- Retraining Soldiers to execute their new and future missions
- Programs to revitalize our Soldiers and Families as they reintegrate after deployments
- End-strength growth of approximately 74,000 by 2010.
- Army modernization programs including Future Combat Systems, aviation, Patriot PAC-3, LandWarNet, intelligence, logistics automation, and other advanced technologies
- Planned modular transformations in 2009 two Brigade Combat Teams and 13 support brigades
- Transformation of the Reserve Components to an operational reserve
“America’s ground forces have borne the brunt of underfunding in the past and the bulk of the costs-both human and material-of the wars of the present. By one count, investment in Army equipment and other essentials was underfunded by more than $50 Billion before we invaded Iraq. By another estimate, the Army’s share of total defense investments between 1990 and 2005 was about 15 percent. So resources are needed not only to recoup from the losses of war, but to make up for the shortfalls of the past and to invest in the capabilities of the future.”
- Secretary of the Defense, Honorable Robert M. Gates, October 10, 2007, AUSA Annual Meeting
Recruiting and retaining the most combat-experienced Army in our Nation’s history require predictable and sustained funding. Sustaining this high-quality and professional All-Volunteer Force will not be possible without investing in and supporting our quality of life efforts and providing competitive pay and benefits. As a manpower-intensive organization, we will continue to spend the bulk of our funds to sustain people and maintain vital infrastructure, but we also must maintain investment in equipment and technology required for future readiness.
To support our Soldiers, the centerpiece of the Army, we must rebuild and recapitalize our equipment including vehicles and weapons systems, maintain readiness for current operational demands, and build readiness for future challenges. It takes years beyond the end of hostilities to complete rebuilding and recapitalizing equipment. The fact that the number of vehicles and weapon systems currently in Army depots are sufficient to equip five Brigade Combat Teams and one Combat Aviation Brigade demonstrates the importance of timely recapitalization and reconditioning.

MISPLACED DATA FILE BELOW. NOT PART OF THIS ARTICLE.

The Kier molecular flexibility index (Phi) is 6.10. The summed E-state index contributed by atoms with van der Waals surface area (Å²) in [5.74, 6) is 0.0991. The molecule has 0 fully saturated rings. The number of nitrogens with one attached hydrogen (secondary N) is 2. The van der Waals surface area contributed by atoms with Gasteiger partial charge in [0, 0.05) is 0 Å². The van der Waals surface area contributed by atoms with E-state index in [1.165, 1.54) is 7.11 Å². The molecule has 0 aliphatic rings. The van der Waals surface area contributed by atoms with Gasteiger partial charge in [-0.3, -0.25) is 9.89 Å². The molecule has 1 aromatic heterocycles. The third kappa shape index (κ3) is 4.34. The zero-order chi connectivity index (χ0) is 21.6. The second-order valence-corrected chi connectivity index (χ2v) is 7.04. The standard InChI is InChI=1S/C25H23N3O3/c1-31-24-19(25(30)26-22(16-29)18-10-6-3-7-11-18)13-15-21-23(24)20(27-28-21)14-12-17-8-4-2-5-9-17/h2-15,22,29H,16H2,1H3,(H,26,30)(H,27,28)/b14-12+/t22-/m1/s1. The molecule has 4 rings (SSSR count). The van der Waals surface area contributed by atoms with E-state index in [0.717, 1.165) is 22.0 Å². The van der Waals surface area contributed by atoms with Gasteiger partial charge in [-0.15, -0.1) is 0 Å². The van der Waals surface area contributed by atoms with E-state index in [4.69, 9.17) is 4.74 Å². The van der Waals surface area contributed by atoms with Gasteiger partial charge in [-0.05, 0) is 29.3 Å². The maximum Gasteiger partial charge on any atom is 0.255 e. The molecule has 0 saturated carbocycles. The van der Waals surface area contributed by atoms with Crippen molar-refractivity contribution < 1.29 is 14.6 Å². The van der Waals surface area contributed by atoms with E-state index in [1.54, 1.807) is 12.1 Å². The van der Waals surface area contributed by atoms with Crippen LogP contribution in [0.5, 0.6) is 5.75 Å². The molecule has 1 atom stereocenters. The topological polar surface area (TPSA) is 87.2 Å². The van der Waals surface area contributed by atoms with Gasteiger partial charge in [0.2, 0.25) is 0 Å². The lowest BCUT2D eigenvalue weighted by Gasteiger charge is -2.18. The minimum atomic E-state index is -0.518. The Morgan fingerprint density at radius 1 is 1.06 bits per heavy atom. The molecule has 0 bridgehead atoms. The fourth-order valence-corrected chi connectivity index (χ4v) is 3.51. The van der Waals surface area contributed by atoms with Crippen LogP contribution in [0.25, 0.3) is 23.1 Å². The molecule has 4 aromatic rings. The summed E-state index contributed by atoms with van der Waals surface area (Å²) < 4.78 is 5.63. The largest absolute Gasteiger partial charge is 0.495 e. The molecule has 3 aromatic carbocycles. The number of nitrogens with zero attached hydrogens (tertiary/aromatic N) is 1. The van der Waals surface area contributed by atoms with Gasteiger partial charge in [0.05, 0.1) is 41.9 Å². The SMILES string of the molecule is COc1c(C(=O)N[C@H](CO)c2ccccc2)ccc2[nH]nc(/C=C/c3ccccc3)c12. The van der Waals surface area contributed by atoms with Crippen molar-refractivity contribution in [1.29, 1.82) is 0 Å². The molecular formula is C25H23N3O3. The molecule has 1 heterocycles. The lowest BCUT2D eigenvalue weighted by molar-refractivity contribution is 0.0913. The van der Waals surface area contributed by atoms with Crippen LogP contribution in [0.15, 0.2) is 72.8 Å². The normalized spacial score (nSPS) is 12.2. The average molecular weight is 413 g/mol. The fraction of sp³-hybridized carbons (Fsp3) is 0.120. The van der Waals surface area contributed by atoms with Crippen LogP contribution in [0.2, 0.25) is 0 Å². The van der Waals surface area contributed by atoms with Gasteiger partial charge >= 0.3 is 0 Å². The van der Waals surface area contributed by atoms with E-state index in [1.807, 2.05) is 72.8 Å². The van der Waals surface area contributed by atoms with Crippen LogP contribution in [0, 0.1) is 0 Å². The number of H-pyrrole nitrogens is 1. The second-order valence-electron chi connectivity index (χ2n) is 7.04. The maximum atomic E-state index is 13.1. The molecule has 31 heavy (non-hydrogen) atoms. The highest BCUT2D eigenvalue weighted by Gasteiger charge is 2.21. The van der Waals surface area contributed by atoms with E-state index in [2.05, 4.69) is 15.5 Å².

The Fiscal Year 2009 President’s Budget
The FY09 President’s Budget requests $140.7 Billion for the Army. This request and the amounts in the Global War on Terror (GWOT) Request are necessary to support current operations, fight the wars in Iraq and Afghanistan, sustain the All-Volunteer Force, and prepare for future threats to the Nation. This year the President approved accelerating the end-strength of the Army’s Active Component to 547,000 and the Army National Guard to 358,200 by 2010.
The Army Reserve will increase in size to 206,000 by 2013. This most significant increase in the FY09 budget is the result of permanent end-strength increases of 44,300 Soldiers in two components’ 43,000 in the Active Component and over 1,300 in the Army National Guard. The Army’s FY09 budget includes $15.1 Billion for all the costs associated with Grow the Army, which is an increase of $7.4 Billion over the costs of this initiative in FY08. This growth will enhance combat capabilities, help meet global force demand, and reduce stress on deployable personnel. Amounts requested by major appropriation category in the FY09 President’s Budget as well as the change from the amounts enacted in FY08 are: